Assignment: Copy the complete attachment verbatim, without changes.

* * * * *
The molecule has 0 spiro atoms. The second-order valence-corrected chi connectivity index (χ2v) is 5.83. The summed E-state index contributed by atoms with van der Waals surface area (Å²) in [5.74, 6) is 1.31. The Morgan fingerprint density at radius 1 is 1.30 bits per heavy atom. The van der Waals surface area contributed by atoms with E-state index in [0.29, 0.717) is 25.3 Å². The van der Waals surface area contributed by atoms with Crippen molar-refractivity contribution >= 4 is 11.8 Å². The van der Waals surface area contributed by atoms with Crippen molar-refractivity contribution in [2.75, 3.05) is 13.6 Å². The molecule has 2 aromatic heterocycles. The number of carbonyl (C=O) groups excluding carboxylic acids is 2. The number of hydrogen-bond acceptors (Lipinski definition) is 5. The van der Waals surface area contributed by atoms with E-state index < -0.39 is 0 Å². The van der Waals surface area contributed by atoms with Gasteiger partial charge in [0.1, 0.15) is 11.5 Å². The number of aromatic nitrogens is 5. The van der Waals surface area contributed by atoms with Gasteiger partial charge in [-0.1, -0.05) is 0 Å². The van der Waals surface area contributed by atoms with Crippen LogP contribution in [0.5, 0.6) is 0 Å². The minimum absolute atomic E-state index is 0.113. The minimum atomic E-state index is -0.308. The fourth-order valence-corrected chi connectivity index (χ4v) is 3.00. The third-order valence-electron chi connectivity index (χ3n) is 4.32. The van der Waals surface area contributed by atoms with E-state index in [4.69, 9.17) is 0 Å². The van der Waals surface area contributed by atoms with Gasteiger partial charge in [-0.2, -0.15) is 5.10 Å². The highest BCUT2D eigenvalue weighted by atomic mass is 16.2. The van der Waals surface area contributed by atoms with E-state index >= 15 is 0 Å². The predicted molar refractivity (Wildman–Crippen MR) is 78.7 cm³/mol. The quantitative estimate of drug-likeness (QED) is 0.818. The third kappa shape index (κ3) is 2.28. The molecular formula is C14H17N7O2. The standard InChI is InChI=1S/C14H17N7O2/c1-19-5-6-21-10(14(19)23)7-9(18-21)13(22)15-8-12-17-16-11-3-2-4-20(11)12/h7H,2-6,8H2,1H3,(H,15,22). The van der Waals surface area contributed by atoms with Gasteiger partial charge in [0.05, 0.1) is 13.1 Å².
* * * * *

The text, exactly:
The molecule has 0 spiro atoms. The second-order valence-corrected chi connectivity index (χ2v) is 5.83. The summed E-state index contributed by atoms with van der Waals surface area (Å²) in [5.74, 6) is 1.31. The Morgan fingerprint density at radius 1 is 1.30 bits per heavy atom. The van der Waals surface area contributed by atoms with E-state index in [0.29, 0.717) is 25.3 Å². The van der Waals surface area contributed by atoms with Crippen molar-refractivity contribution >= 4 is 11.8 Å². The van der Waals surface area contributed by atoms with Crippen molar-refractivity contribution in [2.75, 3.05) is 13.6 Å². The molecule has 2 aromatic heterocycles. The number of carbonyl (C=O) groups excluding carboxylic acids is 2. The number of hydrogen-bond acceptors (Lipinski definition) is 5. The van der Waals surface area contributed by atoms with E-state index < -0.39 is 0 Å². The van der Waals surface area contributed by atoms with Gasteiger partial charge in [0.1, 0.15) is 11.5 Å². The number of aromatic nitrogens is 5. The van der Waals surface area contributed by atoms with Gasteiger partial charge in [-0.1, -0.05) is 0 Å². The van der Waals surface area contributed by atoms with Crippen LogP contribution in [0.5, 0.6) is 0 Å². The minimum absolute atomic E-state index is 0.113. The minimum atomic E-state index is -0.308. The fourth-order valence-corrected chi connectivity index (χ4v) is 3.00. The third-order valence-electron chi connectivity index (χ3n) is 4.32. The van der Waals surface area contributed by atoms with E-state index in [4.69, 9.17) is 0 Å². The van der Waals surface area contributed by atoms with Gasteiger partial charge in [-0.2, -0.15) is 5.10 Å². The highest BCUT2D eigenvalue weighted by atomic mass is 16.2. The van der Waals surface area contributed by atoms with E-state index >= 15 is 0 Å². The predicted molar refractivity (Wildman–Crippen MR) is 78.7 cm³/mol. The quantitative estimate of drug-likeness (QED) is 0.818. The third kappa shape index (κ3) is 2.28. The molecular formula is C14H17N7O2. The standard InChI is InChI=1S/C14H17N7O2/c1-19-5-6-21-10(14(19)23)7-9(18-21)13(22)15-8-12-17-16-11-3-2-4-20(11)12/h7H,2-6,8H2,1H3,(H,15,22). The van der Waals surface area contributed by atoms with Gasteiger partial charge in [0.05, 0.1) is 13.1 Å².